However, there was a natural upper limit to this sort of extortion—it isn’t easy to demand $10,000 worth of gift cards—so for many years ransomware actors targeted personal computers and demanded only small sums. By 2012, however, ransomware groups had realized that if they asked for Bitcoin instead of gift cards and encrypted entire networks, rather than just computers, they could charge whatever price they pleased.

And if the last two years have proven anything, it’s the efficacy of this approach: this year, businesses have paid lump sums of as much as $40 million dollars in Bitcoin to decrypt their data. The good news, however, is that “we’re seeing more law enforcement action this year than in any other year,” Liska said. “And it makes a big difference.” In just the past few weeks, both REvil and Black Matter have announced their closure thanks to a combination of heightened political pressure, compromised Tor servers, and a flurry of law enforcement activity. The private sector has fought back as well, with companies exploiting errors by ransomware operators to decrypt the files of dozens of victims.

To the Moon: The Chainalysis Platform Vision

So, how can Chainalysis enable more success stories like those discussed above? In this session, Chainalysis CPO Pratima Arora shared her product strategy for creating the tools the industry needs to build trust in cryptocurrency.

On Chainalysis Reactor, our core investigations product, major upgrades are being made every day. Automated peel chain detection now allows investigators to unravel a peel chain with a single click—a feature that fifty percent of Chainalysis customers have used in just the last month. Enriched Ethereum investigations have also come to Reactor, with a collection of new tools to trace tokens transferred across blockchains, and cross-chain graphing is coming soon (in Q1 of 2022). Finally, our investigations API automates time-consuming and complex workflows, saving time and resources for analysts working high priority cases.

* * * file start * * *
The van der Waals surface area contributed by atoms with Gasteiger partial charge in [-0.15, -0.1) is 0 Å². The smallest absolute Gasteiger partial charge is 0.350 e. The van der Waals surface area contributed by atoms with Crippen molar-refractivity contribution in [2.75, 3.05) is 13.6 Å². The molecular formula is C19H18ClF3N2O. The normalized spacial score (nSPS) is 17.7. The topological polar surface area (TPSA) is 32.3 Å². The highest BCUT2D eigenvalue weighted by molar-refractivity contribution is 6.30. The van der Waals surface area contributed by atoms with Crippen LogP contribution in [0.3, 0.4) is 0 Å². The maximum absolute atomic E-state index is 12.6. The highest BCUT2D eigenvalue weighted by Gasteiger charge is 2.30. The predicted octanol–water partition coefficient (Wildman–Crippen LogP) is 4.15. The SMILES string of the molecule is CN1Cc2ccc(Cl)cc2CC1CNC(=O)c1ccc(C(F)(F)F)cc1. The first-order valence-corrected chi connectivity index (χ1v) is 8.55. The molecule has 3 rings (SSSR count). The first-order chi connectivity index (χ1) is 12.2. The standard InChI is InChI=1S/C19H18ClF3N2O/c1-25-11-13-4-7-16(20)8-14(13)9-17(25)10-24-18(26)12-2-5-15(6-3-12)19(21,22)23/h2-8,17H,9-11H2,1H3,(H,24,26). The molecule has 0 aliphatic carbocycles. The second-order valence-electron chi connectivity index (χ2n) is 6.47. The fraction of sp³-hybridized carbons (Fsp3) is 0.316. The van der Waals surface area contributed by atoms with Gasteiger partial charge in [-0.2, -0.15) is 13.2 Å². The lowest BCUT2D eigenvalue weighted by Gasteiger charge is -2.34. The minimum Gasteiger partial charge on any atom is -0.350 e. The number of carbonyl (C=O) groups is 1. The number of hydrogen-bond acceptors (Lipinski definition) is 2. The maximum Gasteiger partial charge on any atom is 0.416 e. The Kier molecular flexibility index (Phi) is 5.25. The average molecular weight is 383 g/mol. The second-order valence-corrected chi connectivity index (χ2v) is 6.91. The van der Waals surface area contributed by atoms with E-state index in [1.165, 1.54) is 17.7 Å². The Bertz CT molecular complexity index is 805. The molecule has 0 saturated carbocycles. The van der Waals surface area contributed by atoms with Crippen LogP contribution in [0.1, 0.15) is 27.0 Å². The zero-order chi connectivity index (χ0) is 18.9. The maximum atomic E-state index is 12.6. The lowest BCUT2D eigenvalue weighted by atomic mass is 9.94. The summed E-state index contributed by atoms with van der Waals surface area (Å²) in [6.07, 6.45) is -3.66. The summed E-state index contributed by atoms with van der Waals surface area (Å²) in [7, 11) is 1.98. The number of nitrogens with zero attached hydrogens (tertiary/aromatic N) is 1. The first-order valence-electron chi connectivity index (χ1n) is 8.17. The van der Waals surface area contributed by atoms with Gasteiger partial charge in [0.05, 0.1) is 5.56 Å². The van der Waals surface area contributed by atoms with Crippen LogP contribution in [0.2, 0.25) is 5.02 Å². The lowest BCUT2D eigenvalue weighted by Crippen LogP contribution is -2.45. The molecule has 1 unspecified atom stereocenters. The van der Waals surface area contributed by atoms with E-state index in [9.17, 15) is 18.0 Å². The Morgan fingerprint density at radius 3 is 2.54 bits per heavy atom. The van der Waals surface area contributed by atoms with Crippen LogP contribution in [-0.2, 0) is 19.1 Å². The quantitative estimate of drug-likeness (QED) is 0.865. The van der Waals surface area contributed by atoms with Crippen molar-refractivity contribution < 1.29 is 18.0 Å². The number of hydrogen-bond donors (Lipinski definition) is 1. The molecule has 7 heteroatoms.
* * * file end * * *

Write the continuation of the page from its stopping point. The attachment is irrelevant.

Chainalysis KYT, our core compliance product, is also evolving rapidly. We support transaction monitoring for all of the crypto-assets that exchanges have on offer, but support for layer two transactions are coming soon, too, starting with lightning networks this quarter. We’ve also introduced behavioral alerts with highly customizable parameters to make the job of compliance officers’ that much easier and more effective. Along with our forthcoming liquidity pool and DeFi counterparty monitoring tools, these upgrades help analysts of all stripes spot opportunities and manage risks in an industry where novelty is the norm.

We’re especially excited to introduce our community tab, currently in beta, that enables our customers to easily share information and OSINT with each other. Why did we implement this feature? Because for trust in cryptocurrency to become a reality, we believe that collaboration between all types of organizations must be the foundation.

These four sessions conclude part 2 of Chainalysis’ Links conference recap, which focused on cryptocurrency investigations of all kinds. Missed part 1? Check it out to learn more about the latest cryptocurrency innovations and regulations.